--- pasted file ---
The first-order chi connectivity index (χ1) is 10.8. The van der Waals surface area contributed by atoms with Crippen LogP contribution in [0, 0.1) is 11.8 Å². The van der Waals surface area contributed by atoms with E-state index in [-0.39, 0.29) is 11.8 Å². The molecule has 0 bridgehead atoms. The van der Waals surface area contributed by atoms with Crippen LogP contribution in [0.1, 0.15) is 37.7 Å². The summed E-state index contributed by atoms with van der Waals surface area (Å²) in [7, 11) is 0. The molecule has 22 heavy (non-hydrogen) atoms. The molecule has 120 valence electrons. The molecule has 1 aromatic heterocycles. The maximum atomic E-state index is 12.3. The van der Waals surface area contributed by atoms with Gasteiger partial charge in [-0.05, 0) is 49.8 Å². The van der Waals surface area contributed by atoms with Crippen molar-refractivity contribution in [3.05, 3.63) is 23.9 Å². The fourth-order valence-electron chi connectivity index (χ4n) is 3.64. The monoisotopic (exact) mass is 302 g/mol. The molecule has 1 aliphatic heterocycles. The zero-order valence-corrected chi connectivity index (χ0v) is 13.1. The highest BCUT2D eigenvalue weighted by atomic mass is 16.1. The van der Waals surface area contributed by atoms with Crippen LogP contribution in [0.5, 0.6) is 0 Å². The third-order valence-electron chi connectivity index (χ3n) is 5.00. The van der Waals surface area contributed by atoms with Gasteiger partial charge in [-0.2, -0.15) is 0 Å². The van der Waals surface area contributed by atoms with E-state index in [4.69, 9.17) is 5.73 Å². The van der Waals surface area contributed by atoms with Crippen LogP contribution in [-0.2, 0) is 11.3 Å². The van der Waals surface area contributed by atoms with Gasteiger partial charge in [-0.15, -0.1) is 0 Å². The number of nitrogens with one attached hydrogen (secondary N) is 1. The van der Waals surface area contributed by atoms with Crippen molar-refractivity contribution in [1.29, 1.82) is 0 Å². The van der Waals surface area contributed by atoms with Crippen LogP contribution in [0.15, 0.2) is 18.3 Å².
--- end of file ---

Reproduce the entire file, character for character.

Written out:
The first-order chi connectivity index (χ1) is 10.8. The van der Waals surface area contributed by atoms with Crippen LogP contribution in [0, 0.1) is 11.8 Å². The van der Waals surface area contributed by atoms with E-state index in [-0.39, 0.29) is 11.8 Å². The molecule has 0 bridgehead atoms. The van der Waals surface area contributed by atoms with Crippen LogP contribution in [0.1, 0.15) is 37.7 Å². The summed E-state index contributed by atoms with van der Waals surface area (Å²) in [7, 11) is 0. The molecule has 22 heavy (non-hydrogen) atoms. The molecule has 120 valence electrons. The molecule has 1 aromatic heterocycles. The maximum atomic E-state index is 12.3. The van der Waals surface area contributed by atoms with Gasteiger partial charge in [-0.05, 0) is 49.8 Å². The van der Waals surface area contributed by atoms with Crippen molar-refractivity contribution in [3.05, 3.63) is 23.9 Å². The fourth-order valence-electron chi connectivity index (χ4n) is 3.64. The monoisotopic (exact) mass is 302 g/mol. The molecule has 1 aliphatic heterocycles. The zero-order valence-corrected chi connectivity index (χ0v) is 13.1. The highest BCUT2D eigenvalue weighted by atomic mass is 16.1. The van der Waals surface area contributed by atoms with Crippen LogP contribution in [0.5, 0.6) is 0 Å². The third-order valence-electron chi connectivity index (χ3n) is 5.00. The van der Waals surface area contributed by atoms with Gasteiger partial charge in [-0.2, -0.15) is 0 Å². The van der Waals surface area contributed by atoms with E-state index in [4.69, 9.17) is 5.73 Å². The van der Waals surface area contributed by atoms with Crippen LogP contribution in [-0.2, 0) is 11.3 Å². The van der Waals surface area contributed by atoms with Gasteiger partial charge in [-0.15, -0.1) is 0 Å². The number of nitrogens with one attached hydrogen (secondary N) is 1. The van der Waals surface area contributed by atoms with Crippen molar-refractivity contribution in [1.29, 1.82) is 0 Å². The van der Waals surface area contributed by atoms with Crippen LogP contribution in [0.15, 0.2) is 18.3 Å².